28 Feb Fendi, the Show Must Go On… and So It Did.
The show must go on and so it did. Last Thursday, Fendi moved forward and introduced it’s fall 2019 ready-to-wear collection. It is the final collection of the Italian house’s creative director, the late Karl Lagerfeld. The prolific genius of this industry spent 54 years with the Italian brand and his absence was certainly felt at the latest show. According to WWD, Fendi paid tribute to Lagerfeld on the runway, where “Love, Karl” was sketched on top of the catwalk and Fendi’s signature “F” was reimagined with a heart and Lagerfeld’s signature, which was projected at the set and displayed on guests chairs.
While Lagerfeld’s successor at Chanel, Virginie Viard, was named within hours of his passing, a spokesperson for Fendi said the company “intends to take its time to pay him the homage he deserves and will communicate on the succession later”. It’s no secret, Lagerfeld is better known for his work at Chanel, however, he is credited for some of Fendi’s most successful ideas such as the development of “Fun Fur”, the Fendi Monster, and the house’s double F monogram.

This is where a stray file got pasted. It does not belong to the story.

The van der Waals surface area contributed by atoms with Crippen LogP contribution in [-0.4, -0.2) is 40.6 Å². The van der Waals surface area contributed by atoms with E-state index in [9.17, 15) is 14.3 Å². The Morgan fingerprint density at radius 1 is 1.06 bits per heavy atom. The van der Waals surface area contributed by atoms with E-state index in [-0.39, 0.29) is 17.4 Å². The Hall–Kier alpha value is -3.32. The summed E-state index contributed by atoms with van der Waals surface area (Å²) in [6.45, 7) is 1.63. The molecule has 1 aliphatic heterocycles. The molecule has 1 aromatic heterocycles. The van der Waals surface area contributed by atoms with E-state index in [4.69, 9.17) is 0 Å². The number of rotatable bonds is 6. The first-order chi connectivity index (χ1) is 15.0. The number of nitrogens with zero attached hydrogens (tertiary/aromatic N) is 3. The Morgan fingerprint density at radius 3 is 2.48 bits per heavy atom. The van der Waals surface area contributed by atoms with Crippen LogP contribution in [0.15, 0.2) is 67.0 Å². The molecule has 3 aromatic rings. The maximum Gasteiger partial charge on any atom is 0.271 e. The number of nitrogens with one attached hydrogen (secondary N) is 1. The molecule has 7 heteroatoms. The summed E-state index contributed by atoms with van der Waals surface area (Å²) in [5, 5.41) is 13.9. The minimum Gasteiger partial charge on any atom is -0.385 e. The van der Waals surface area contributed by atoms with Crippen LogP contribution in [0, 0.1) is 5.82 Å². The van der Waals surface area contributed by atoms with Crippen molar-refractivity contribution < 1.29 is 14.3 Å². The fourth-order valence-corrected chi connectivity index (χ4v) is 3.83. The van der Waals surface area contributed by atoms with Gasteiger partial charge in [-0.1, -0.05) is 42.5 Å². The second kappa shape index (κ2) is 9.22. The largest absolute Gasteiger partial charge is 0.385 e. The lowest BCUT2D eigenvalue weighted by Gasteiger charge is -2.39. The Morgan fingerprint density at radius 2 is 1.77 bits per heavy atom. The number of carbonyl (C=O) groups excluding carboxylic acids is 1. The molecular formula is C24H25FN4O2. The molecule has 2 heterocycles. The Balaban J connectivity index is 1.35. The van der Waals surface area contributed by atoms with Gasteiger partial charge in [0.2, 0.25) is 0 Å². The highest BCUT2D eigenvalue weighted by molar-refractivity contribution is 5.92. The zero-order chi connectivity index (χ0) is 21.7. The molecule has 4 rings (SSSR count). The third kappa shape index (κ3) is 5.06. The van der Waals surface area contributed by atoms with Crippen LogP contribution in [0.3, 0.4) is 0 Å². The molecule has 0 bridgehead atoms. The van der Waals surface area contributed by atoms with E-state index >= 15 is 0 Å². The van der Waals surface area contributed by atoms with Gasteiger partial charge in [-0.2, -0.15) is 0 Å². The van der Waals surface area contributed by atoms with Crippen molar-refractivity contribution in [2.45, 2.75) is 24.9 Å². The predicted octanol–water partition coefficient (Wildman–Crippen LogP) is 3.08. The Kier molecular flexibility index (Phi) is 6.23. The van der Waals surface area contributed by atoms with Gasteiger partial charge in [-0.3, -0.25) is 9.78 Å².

Like Chanel, the brand has been quietly shifting the spotlight to long-time Lagerfeld collaborator, Silvia Venturini Fendi. The business has also embarked on an aggressive expansion strategy, broadening its customer base through monogram-heavy collections, and partnerships with influencers.
The latest collection by Lagerfeld was full of tailored garments with strong shoulders and nipped waist lines. Dresses were adorned with large bows in the back, and outerwear boasted laser cut leather or zipper embellishments. David Bowie’s “Heroes” played as models made their last strut across the catwalk and the crowd gave a standing ovation for creative partner Silvia Venturini Fendi who took a bow. As the show ended the brand paid tribute to the late designer by airing a video featuring Lagerfeld sketching his first ever design all the way from 1965.
“He used to call me ‘la petite fille triste,’” remembered Silvia Venturini Fendi in an emotional backstage scene. She first met Lagerfeld when she was four years old. “Now is not the time to be sad,” she added. Unquestionably, Lagerfeld’s memory will always live on. Join us as we stay tuned and anxiously await to learn more about the future of Italian house, Fendi. “And now, the next!”
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